Rare German Map of the Theater of the French & Indian War.
Rhode's map is a remarkable blend of up to date cartographic information, much of which has gone unnoticed by scholars and historians. Precious little has been written about this map, much of it incorrect.
In the south, the map draws from a number of early English sources, including the Fry-Jefferson map of Virginia and Maryland. Most notably, the Piedmont regions of North Carolina and the course of the (true) Yadkin River and the Wachau/Wachaw, Cossart, and Freydeck (all Moravian) place names, derive from this source. Interestingly, the misplacement of "Yadkin" river place name, onto one of its western tributaries, is drawn from d'Anville, who seems to be the primary source for the map. The location of "Totero Ft" comes from the 1733 Moseley map of North Carolina.
The northern part of the map would seem to be based upon a mix of D'Anville's 1746 map of North America and Mitchell's 1755 map of North America. The shape of the Great Lakes is clearly based upon D'Anville, and bears little resemblance to the classical Mitchell treatment of Lake Michigan and Lake Erie. Second, as noted by Lloyd Brown in Early Maps of the Ohio Valley, the treatment of the Ohio Valley would seem to predate the Mitchell and Evans maps.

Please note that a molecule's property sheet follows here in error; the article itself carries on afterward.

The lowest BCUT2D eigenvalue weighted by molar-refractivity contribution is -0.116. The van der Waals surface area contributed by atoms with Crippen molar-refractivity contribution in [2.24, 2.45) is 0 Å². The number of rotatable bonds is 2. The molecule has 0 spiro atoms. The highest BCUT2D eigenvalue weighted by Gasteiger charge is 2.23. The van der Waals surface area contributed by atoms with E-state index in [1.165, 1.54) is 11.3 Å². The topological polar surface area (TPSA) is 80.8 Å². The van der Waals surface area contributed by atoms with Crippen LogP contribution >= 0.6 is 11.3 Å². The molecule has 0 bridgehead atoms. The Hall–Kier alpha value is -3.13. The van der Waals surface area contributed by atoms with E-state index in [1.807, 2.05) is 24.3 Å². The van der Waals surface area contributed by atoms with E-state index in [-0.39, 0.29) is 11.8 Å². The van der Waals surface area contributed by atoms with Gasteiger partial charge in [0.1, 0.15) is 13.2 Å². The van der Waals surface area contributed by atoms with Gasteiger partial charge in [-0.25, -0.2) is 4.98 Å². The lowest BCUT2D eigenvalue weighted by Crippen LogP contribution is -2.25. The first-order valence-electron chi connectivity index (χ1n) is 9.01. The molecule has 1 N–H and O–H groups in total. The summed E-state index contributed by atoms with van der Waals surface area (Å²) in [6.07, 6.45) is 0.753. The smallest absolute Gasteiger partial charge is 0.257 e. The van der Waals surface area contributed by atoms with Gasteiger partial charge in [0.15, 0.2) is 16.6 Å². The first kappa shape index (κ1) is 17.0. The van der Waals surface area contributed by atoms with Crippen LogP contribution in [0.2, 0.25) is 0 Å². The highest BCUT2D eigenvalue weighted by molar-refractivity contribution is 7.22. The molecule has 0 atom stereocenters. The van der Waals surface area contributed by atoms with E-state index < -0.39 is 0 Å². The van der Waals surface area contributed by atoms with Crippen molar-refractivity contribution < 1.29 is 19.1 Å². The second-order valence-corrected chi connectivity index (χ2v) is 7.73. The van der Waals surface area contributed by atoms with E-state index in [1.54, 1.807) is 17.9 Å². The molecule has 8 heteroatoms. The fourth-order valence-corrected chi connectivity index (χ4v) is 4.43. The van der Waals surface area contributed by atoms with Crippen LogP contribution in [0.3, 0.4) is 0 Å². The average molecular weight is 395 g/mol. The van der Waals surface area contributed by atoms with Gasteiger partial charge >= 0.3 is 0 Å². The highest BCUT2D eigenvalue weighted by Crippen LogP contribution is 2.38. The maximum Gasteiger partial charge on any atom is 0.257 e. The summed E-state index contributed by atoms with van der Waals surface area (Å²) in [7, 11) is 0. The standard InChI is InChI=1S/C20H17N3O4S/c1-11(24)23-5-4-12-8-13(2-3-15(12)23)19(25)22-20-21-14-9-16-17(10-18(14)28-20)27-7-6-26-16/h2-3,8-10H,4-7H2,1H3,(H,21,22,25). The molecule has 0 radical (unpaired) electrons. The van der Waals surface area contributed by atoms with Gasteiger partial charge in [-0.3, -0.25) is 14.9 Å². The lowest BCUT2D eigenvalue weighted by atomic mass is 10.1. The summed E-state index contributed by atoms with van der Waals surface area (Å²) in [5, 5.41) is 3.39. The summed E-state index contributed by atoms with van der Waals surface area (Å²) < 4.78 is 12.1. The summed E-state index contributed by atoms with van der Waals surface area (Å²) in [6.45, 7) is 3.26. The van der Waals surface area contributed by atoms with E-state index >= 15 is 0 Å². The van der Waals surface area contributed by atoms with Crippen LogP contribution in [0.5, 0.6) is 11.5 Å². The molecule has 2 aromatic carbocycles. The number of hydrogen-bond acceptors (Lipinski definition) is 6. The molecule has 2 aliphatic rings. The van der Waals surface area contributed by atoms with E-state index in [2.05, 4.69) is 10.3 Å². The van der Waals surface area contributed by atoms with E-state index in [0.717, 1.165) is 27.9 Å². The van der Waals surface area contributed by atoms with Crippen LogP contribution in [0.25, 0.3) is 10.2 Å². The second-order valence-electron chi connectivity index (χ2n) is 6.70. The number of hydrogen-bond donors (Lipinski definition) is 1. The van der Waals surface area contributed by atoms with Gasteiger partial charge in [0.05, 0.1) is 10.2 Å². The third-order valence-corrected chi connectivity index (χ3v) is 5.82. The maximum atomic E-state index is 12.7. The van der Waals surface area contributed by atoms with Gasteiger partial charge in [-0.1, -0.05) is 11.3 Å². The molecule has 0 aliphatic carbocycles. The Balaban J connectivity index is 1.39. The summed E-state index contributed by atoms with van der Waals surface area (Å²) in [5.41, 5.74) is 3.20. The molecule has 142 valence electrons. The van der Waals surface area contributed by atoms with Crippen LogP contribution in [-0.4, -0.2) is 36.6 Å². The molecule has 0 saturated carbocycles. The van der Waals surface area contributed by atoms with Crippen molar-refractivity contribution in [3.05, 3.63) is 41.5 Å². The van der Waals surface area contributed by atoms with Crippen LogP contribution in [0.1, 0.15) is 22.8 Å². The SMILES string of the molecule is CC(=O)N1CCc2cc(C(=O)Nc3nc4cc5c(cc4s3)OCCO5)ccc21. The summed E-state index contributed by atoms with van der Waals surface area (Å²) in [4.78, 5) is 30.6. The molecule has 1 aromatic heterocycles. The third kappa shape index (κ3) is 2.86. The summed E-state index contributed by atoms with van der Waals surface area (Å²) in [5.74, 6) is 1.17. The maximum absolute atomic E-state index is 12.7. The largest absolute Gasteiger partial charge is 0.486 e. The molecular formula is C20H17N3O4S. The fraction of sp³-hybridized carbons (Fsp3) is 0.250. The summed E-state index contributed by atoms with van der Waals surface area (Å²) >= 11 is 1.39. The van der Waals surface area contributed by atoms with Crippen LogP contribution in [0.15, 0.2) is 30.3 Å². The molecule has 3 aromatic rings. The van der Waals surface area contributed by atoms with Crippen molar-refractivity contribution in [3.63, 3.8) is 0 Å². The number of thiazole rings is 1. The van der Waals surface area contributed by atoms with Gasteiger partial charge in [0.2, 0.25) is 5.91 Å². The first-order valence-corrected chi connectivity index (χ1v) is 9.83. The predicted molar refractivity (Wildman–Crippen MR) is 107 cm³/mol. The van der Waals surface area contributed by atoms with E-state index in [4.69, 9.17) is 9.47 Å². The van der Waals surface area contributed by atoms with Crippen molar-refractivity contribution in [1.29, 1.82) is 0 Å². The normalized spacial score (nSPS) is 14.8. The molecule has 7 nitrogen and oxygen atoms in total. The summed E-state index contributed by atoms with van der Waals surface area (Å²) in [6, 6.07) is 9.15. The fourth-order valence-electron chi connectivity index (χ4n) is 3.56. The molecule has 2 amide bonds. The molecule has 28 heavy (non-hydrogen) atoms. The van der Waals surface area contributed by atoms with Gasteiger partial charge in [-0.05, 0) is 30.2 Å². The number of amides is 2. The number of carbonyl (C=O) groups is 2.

Brown praises the map as "one of the earliest attempts to indicate the topography of the Ohio Valley and the surrounding country, as well as the dense forests and mountain ranges. The use of fine shading and hachures to indicate relief is unusual for the period..." Brown further notes that Rhode seems to differentiate between the settled and unsettled regions of America through the use of forests in relief, and shows a great savannah along the banks of the Wabash and Illinois rivers. The projection on which it is drawn accounts for the distortions of shapes and distances.
The language of the map is an interesting combination of Latin, German and English, with a few local Indian names included as well. Brown, who clearly studied the map much more closely than Kershaw, does not suggest a Mitchell connection. There is no mention in any source that two states of the map exist, this state, which includes Fort Frederic (Crown Point) in an inset, and the first state, which pre-dates the inclusion of the inset. The inset of Crown Point has been adapted from a plan which appeared in Le Rouge's Recueil des Plans del'Amerique Septentrionale, Paris, 1755.
The map depicts in great detail the English colonies from Pamlico Sound to Nova Scotia, along with the French controlled Great Lakes and the contested regions of the Ohio Valley.
The map is perhaps the finest general map of the region during the French and Indian War published in any country other than the belligerent nations. For this reason, Rhode's map occupies a unique niche as it is neutral in its detail, while the maps published in France and England were created to advance their claims.